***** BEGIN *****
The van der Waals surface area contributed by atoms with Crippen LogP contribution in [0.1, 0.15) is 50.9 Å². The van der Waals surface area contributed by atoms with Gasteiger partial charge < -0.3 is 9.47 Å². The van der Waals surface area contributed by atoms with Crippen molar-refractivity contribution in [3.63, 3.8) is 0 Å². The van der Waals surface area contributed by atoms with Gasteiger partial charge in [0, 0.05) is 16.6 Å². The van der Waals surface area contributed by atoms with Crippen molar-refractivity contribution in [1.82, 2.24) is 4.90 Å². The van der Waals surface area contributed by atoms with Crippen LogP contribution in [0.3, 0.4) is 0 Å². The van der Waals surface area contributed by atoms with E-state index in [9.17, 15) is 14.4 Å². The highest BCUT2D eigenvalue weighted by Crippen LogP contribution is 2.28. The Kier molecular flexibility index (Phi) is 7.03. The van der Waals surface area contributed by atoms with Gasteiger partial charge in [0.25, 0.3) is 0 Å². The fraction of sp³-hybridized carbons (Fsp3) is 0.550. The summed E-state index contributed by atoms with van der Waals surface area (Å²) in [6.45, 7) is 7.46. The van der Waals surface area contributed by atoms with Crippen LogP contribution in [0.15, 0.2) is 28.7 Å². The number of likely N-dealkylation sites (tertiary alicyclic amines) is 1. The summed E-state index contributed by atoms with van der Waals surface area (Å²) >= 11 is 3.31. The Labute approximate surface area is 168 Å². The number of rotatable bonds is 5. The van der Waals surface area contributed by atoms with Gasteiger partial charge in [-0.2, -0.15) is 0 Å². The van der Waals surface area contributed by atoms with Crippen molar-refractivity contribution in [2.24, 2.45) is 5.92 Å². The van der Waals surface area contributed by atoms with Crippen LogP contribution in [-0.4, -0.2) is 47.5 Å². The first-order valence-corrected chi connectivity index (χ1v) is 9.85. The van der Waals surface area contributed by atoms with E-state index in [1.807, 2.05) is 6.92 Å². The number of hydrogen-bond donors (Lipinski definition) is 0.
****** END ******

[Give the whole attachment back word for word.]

The van der Waals surface area contributed by atoms with Crippen LogP contribution in [0.1, 0.15) is 50.9 Å². The van der Waals surface area contributed by atoms with Gasteiger partial charge < -0.3 is 9.47 Å². The van der Waals surface area contributed by atoms with Crippen molar-refractivity contribution in [3.63, 3.8) is 0 Å². The van der Waals surface area contributed by atoms with Gasteiger partial charge in [0, 0.05) is 16.6 Å². The van der Waals surface area contributed by atoms with Crippen molar-refractivity contribution in [1.82, 2.24) is 4.90 Å². The van der Waals surface area contributed by atoms with Crippen LogP contribution in [0.3, 0.4) is 0 Å². The van der Waals surface area contributed by atoms with E-state index in [9.17, 15) is 14.4 Å². The highest BCUT2D eigenvalue weighted by Crippen LogP contribution is 2.28. The Kier molecular flexibility index (Phi) is 7.03. The van der Waals surface area contributed by atoms with Gasteiger partial charge in [0.25, 0.3) is 0 Å². The fraction of sp³-hybridized carbons (Fsp3) is 0.550. The summed E-state index contributed by atoms with van der Waals surface area (Å²) in [6.45, 7) is 7.46. The van der Waals surface area contributed by atoms with Crippen LogP contribution in [0.15, 0.2) is 28.7 Å². The number of likely N-dealkylation sites (tertiary alicyclic amines) is 1. The summed E-state index contributed by atoms with van der Waals surface area (Å²) >= 11 is 3.31. The Labute approximate surface area is 168 Å². The number of rotatable bonds is 5. The van der Waals surface area contributed by atoms with Gasteiger partial charge in [-0.2, -0.15) is 0 Å². The van der Waals surface area contributed by atoms with Crippen molar-refractivity contribution in [2.24, 2.45) is 5.92 Å². The van der Waals surface area contributed by atoms with Crippen LogP contribution in [-0.4, -0.2) is 47.5 Å². The first-order valence-corrected chi connectivity index (χ1v) is 9.85. The van der Waals surface area contributed by atoms with E-state index in [1.807, 2.05) is 6.92 Å². The number of hydrogen-bond donors (Lipinski definition) is 0.